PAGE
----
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SO-FIT...

Contemporary haemophilia health care demands collection of Patient-Reported Outcomes (PROs) evaluating patient’s views of care and health.

The Study Of physical Function In adolescenTs with haemophilia (SO-FIT) is a UK multi-centre, cross sectional study, that assessed self-reported function and health-related quality of life (HRQoL) of children and teenagers with severe haemophilia compared with objective assessment of joint function.

This National Institute for Health Research supported study was conducted by nurses and physiotherapists in 16 haemophilia centres in the UK, funded by a medical education grant from Pfizer UK.

In all, data were collected from 127 boys with mean age 12.26±2.6 (range 8-17) from 16 sites were enrolled. 110 had severe haemophilia A, 13 haemophilia B; 26/9 with past/current inhibitor. 120 boys were treated with prophylaxis (42.5% primary, 54% secondary) and 3 were treated on demand. The median HJHS score was 1 (range 0-37). In the preceding 6 months boys reported median 0 joint bleeds (range 0-8).

Boys reported good subjective physical functioning in:

  • the Hep-Test-Q (M=79.88±16.2) with highest impairments in the domain ‘endurance’ (72.05±19.2)
  • the PedHAL (M=84.98 ±19.0) with highest impairments in the domains ‘leisure activities & sports’ (M=81.85±23.6) and ‘sitting/kneeling/standing’ (M=82.75±20.5).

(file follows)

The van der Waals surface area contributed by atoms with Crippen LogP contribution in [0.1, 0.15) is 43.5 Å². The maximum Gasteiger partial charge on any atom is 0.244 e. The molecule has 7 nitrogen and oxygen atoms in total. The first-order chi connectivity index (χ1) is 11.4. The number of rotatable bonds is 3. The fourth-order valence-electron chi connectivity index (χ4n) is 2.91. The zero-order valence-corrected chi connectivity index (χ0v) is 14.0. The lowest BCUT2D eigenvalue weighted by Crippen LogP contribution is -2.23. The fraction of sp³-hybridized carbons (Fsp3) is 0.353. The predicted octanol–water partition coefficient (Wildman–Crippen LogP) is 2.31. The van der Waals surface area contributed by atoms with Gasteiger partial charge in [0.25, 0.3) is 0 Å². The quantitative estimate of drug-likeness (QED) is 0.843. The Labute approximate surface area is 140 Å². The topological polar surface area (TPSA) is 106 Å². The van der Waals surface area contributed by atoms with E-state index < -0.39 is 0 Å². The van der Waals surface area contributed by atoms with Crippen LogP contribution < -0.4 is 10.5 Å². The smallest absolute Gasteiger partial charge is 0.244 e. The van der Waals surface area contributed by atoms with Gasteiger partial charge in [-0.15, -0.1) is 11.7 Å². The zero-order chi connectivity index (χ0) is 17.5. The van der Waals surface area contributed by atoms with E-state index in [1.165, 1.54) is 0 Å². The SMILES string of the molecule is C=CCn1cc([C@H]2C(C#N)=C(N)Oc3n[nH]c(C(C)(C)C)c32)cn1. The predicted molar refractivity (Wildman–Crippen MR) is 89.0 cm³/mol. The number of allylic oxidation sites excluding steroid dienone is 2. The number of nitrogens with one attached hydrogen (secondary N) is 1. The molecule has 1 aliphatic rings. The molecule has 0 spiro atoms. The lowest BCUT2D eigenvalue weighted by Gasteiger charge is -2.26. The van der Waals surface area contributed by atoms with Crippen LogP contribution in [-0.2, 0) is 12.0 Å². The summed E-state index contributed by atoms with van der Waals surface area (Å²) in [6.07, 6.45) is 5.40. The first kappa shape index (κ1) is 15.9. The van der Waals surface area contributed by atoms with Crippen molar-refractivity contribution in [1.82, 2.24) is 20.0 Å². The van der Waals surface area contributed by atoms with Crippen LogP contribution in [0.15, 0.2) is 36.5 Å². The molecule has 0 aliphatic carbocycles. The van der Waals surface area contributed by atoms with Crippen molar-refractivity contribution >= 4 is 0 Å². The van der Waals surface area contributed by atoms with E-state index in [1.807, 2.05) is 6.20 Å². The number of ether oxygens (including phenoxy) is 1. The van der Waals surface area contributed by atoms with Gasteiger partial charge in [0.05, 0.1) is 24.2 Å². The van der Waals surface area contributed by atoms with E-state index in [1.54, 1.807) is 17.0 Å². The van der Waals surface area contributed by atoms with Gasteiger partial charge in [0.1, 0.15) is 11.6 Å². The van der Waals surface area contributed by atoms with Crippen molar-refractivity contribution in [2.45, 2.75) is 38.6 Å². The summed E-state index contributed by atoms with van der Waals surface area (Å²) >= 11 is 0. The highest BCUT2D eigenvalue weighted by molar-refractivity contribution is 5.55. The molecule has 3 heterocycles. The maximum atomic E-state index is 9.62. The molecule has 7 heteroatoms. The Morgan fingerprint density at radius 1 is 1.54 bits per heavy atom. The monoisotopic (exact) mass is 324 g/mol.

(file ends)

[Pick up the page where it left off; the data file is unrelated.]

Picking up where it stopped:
Boys reported generally good health-related quality of life in:

  • the Haemo-QoL short version (M=23.09±15.1) with highest impairments in the domains ‘friends’ (M=27.22±29.9), ‘sport & school’ (M=26.44±25.4) and ‘treatment’ (M=26.32±21.43).

There was high correlation between the two subjective measures of physical functioning (HEP-Test-Q, PedHAL) of r=.583 (p<.0001). A high correlation was seen between subjective physical functioning (Hep-Test-Q) and HRQoL (Haemo-QoL) of r=-.531 (p<0.0001) and moderate correlation between PedHAL and Haemo-QoL r=-.454 (p<0.0001) implying that good physical function is related to low impairment in HRQoL.

The SO-FIT study has demonstrated that children with severe haemophilia in the UK generally report good health-related quality of life and subjective physical functioning. This is also reflected in objective assessment of joint health.

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